The Best Way to Answer Kids' Questions, and Other Things I Learned at #NSTA14 Richmond

collage of images from Richmond keynoteWhen you bring a bunch of science teachers together, the most amazing, surprising connections are made. Last week in Richmond, Virginia, thousands of science educators gathered to talk about informal science, reach for the stars, and make connections that solidly ground them in professional learning communities that will keep them as energized throughout the year as they were while gathered at that conference.

National Geographic Explorer Brendan Mullan kicked off the conference with a keynote address  that delivered one of the most important messages of the week. He said his parents were inspiring because they were real people. And it was that inspiration that led him to become an explorer, a FameLab winner, and an astrophysicist who sees no limits in our abilities to teach kids to learn, explore, and expand their knowledge.

Richmond telescope winnerAs teachers who are nurturing the next generation of scientists, NSTA members are the real people who are inspiring explorers and astrophysicists who are searching for intelligent life beyond our planet. One simple act can truly take us to the outer reaches… both of our imaginations and the solar system. And NSTA conferences are the perfect place to be inspired. As part of the conference, we harnessed some star power ourselves and gave away telescopes to three lucky winners at our book store. Congrats to the winners: Megan Ennes, Ann Davis, and David Pagel! Join us at our next Conference on Science Education in Orlando from November 6 to 8 and become an NSTA member/winner too.

Since October is Connected Educator Month (CEM), we were especially pleased to see connected educators everywhere in Richmond. One especially powerful connection was among Twitter users who have formed a professional learning community around the Next Generation Science Standards (NGSS). On Thursday, October 16, they held a Twitter chat from Richmond, and the ideas and solutions that bubbled up were incredible. Read more about the chat: #NGSSchat PD for the NGSS. And NSTA is not leaving CEM at the conference. On Thursday, October 23, from 1:00pm – 2:00pm ET, Dr. Al Byers, NSTA Associate Executive Director, Services will be participating in a panel discussion on Designing and Evaluating Effective Online Communities of Practices.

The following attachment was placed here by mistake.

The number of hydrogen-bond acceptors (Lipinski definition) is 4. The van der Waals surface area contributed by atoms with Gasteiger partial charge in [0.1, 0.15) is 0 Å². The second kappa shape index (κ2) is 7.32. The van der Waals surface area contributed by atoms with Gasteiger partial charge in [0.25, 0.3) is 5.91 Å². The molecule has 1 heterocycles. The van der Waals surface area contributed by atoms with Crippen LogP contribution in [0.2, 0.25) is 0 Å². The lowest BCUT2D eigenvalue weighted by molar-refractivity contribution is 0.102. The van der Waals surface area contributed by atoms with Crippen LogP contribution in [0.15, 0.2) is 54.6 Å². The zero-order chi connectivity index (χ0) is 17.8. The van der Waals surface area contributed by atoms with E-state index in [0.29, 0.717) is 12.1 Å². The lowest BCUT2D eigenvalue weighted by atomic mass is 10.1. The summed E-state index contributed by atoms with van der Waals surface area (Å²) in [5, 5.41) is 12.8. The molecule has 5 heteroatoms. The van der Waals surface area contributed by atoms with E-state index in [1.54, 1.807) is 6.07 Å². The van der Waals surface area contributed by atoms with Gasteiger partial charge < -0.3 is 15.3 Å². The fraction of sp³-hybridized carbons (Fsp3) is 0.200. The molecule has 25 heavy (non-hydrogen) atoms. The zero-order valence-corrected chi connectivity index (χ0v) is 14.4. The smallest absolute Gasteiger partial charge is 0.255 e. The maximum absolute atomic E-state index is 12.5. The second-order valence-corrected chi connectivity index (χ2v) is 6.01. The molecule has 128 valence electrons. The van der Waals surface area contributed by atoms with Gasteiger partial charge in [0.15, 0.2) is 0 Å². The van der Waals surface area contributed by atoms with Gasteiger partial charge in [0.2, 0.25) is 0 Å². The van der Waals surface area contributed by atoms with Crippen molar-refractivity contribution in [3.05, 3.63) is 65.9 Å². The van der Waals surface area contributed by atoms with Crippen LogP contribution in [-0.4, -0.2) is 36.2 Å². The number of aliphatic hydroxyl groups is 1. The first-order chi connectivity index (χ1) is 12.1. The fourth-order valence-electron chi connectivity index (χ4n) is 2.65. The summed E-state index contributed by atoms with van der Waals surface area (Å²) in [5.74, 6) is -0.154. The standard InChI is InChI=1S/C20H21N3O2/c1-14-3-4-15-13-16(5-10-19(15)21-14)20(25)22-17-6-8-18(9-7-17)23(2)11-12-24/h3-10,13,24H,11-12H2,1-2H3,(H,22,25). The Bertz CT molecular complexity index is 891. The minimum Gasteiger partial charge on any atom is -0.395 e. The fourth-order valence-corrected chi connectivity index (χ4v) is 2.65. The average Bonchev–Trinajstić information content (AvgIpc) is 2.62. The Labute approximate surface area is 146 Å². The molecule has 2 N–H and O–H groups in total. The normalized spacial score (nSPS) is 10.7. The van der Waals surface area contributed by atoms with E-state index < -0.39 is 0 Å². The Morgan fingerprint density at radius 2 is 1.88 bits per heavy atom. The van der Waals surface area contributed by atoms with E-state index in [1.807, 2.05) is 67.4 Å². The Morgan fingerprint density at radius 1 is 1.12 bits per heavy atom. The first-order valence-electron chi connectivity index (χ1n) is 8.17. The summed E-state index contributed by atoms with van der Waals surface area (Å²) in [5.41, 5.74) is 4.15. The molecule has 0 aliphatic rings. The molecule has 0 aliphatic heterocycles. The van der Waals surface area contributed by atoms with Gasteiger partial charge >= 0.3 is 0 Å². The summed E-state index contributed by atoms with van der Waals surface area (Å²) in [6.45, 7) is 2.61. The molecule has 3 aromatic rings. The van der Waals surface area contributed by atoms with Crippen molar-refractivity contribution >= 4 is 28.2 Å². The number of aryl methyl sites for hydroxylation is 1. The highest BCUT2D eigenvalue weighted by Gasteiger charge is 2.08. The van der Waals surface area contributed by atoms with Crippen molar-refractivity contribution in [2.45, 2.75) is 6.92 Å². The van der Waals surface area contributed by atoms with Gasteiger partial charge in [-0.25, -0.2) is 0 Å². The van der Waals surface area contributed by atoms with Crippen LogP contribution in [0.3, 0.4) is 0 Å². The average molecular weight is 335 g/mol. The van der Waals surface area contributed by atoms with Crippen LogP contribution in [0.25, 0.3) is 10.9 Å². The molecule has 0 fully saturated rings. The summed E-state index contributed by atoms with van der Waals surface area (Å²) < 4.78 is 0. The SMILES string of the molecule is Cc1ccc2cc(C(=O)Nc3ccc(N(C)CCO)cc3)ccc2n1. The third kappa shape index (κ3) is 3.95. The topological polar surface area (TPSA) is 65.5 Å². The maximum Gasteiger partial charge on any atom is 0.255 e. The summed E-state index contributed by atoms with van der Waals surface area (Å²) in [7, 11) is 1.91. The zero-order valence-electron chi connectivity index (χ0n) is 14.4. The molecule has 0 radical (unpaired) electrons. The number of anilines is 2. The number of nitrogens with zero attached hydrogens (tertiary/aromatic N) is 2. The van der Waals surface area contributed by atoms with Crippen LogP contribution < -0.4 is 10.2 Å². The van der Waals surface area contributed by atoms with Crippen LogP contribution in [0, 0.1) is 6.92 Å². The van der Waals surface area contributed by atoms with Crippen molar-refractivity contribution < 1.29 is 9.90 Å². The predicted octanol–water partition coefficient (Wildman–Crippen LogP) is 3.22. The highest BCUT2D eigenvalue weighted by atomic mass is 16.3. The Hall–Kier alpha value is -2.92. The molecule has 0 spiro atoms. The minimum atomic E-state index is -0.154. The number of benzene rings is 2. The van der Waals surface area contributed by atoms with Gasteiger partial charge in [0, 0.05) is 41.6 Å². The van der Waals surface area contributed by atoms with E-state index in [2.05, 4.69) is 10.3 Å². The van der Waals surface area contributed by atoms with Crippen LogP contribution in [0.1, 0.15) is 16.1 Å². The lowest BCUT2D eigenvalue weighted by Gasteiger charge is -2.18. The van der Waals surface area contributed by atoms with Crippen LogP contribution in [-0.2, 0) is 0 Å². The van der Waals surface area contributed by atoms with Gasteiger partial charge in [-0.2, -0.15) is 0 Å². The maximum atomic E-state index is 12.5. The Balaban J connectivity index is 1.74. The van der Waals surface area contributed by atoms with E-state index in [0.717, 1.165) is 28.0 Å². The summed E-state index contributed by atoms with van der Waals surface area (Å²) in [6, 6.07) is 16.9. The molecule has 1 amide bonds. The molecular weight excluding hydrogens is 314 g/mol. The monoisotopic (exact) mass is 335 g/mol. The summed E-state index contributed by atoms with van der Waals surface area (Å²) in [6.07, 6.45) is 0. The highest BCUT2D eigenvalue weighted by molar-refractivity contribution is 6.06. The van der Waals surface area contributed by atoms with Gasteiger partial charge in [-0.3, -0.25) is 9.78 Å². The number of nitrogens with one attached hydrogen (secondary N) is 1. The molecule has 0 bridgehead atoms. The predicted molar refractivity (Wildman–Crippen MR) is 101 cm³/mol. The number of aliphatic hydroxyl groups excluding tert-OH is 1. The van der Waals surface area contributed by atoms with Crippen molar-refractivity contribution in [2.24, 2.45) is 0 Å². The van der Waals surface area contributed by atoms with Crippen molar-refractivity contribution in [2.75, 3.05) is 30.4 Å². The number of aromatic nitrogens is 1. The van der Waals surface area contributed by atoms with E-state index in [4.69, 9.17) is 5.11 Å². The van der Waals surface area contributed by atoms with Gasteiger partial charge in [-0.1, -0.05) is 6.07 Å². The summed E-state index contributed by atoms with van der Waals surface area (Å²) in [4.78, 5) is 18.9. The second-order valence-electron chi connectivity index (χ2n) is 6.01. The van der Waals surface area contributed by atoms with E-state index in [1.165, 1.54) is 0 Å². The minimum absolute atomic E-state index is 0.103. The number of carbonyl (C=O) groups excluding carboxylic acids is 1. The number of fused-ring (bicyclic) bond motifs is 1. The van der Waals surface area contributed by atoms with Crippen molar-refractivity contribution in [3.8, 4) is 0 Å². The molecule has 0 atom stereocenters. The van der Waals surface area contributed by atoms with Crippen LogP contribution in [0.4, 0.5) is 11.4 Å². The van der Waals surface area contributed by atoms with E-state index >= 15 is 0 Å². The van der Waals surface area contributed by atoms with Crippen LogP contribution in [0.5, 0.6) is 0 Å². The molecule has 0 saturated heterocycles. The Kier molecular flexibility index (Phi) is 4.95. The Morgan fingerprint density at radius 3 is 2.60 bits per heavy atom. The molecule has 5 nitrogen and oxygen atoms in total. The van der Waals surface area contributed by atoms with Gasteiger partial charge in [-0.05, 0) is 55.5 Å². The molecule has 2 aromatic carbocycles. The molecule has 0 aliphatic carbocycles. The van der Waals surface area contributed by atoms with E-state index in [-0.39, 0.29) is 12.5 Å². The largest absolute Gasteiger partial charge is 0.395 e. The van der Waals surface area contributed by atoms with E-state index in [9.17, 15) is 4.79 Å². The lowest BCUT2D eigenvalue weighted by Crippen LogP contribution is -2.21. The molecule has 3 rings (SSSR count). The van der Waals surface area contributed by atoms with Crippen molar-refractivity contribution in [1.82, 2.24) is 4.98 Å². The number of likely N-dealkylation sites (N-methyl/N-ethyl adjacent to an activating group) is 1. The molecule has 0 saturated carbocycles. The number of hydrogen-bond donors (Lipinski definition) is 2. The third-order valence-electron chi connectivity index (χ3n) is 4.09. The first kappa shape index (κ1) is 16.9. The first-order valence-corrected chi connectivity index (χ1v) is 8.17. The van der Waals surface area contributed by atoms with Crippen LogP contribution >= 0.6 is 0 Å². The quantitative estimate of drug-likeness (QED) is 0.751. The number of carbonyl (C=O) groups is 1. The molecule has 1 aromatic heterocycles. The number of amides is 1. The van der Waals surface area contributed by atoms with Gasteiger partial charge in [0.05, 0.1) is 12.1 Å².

Preeti Gupta from AMNHTwitter brought us a quote that resonated throughout the conference: “My mission is to maintain the curiosity kids have about sci into adulthood. If you’re in science now, don’t ever forget where you came from.” (@realscientists) Partnerships among museums and schools are great proponents of helping kids nurture their innate curiosity and develop it as they become citizens of our society. On Friday, October 17, Preeti Gupta talked with teachers about the kinds of activities that support children and youth in developing an interest in science, and potentially pursue careers in STEM. Her videos of the Science Club she worked with were particularly motivating! Read more about the work Gupta does at the American Museum of Natural History.

starbucks sign from NSTA in RichmondWhat fuels all these amazing connections? We can’t say for sure, but we are pretty sure that caffeine is involved. One of the winners of our #NSTAGroupie contest won a caffeine beaker mug, and whether she chooses to fill it with a caffeinated beverage or not, she’ll have an instant chemistry lesson in her hands to share with her friends and family when she gets home. Because sharing is what teachers do best, it’s the reason we ran a “groupie” contest rather ask for “selfies.” If you’re at our Orlando or Long Beach conferences, think about participating. We’ll be doing it at both!

trade book authors gather at NSTA conference in RichmondThe conference culminated with one of the greatest connections of all: A celebration of Science and Literacy in which NSTA partnered with the International Reading Association. Authors whose books are featured on the annual list of Outstanding Science Trade Books for Students K-12 gathered to read, share, and enjoy the magic that happens when science and literacy come together. At that gathering, author Vicky Cobb encouraged teachers and parents alike to answer kids’ questions with “Great question. How can we find out?” This real answer for a real question brought the week full circle for me. I’m guessing that’s exactly the type of answer Brendan Mullan’s parents would have given him, as they empowered him to become the amazing scientist he is today.

Many many more great connections were made last week, and we’d love to hear about yours. Please tweet using #NSTA14, or share on our Facebook page. If you did attend, please be sure to complete session evaluations for a chance to win a Kindle Fire. Evaluations can be completed online. Read more about the conference from early education expert Peggy Ashbrook: Richmond, Virginia and science in early childhood 2014 NSTA area conference.

The mission of NSTA is to promote excellence and innovation in science teaching and learning for all.

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1 Response to The Best Way to Answer Kids' Questions, and Other Things I Learned at #NSTA14 Richmond

  1. Steve Rich says:

    I enjoyed Brendan Mullan’s take on SETI….”Searching for Extraterrestrial Inspiration” is even better than “Searching for Extraterrestrial Intelligence”.

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